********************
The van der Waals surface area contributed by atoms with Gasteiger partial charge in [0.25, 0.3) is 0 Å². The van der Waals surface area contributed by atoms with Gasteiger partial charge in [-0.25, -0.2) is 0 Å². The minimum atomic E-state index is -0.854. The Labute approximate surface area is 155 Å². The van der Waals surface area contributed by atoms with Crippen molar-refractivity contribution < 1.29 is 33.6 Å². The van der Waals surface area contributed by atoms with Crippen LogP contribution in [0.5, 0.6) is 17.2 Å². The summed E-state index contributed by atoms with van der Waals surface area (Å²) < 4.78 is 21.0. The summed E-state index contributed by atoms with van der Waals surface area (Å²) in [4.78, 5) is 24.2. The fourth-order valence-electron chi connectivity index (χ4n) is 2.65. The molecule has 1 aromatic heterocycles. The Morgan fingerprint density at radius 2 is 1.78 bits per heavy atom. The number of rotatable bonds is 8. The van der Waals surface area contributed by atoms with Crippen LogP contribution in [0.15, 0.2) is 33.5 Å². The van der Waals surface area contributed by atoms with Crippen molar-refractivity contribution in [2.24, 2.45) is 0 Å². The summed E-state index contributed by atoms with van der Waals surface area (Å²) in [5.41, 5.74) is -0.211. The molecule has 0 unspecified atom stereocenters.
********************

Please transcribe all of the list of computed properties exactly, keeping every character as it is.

The van der Waals surface area contributed by atoms with Gasteiger partial charge in [0.25, 0.3) is 0 Å². The van der Waals surface area contributed by atoms with Gasteiger partial charge in [-0.25, -0.2) is 0 Å². The minimum atomic E-state index is -0.854. The Labute approximate surface area is 155 Å². The van der Waals surface area contributed by atoms with Crippen molar-refractivity contribution < 1.29 is 33.6 Å². The van der Waals surface area contributed by atoms with Crippen LogP contribution in [0.5, 0.6) is 17.2 Å². The summed E-state index contributed by atoms with van der Waals surface area (Å²) < 4.78 is 21.0. The summed E-state index contributed by atoms with van der Waals surface area (Å²) in [4.78, 5) is 24.2. The fourth-order valence-electron chi connectivity index (χ4n) is 2.65. The molecule has 1 aromatic heterocycles. The Morgan fingerprint density at radius 2 is 1.78 bits per heavy atom. The number of rotatable bonds is 8. The van der Waals surface area contributed by atoms with Crippen LogP contribution in [0.15, 0.2) is 33.5 Å². The van der Waals surface area contributed by atoms with Crippen molar-refractivity contribution in [2.24, 2.45) is 0 Å². The summed E-state index contributed by atoms with van der Waals surface area (Å²) in [5.41, 5.74) is -0.211. The molecule has 0 unspecified atom stereocenters.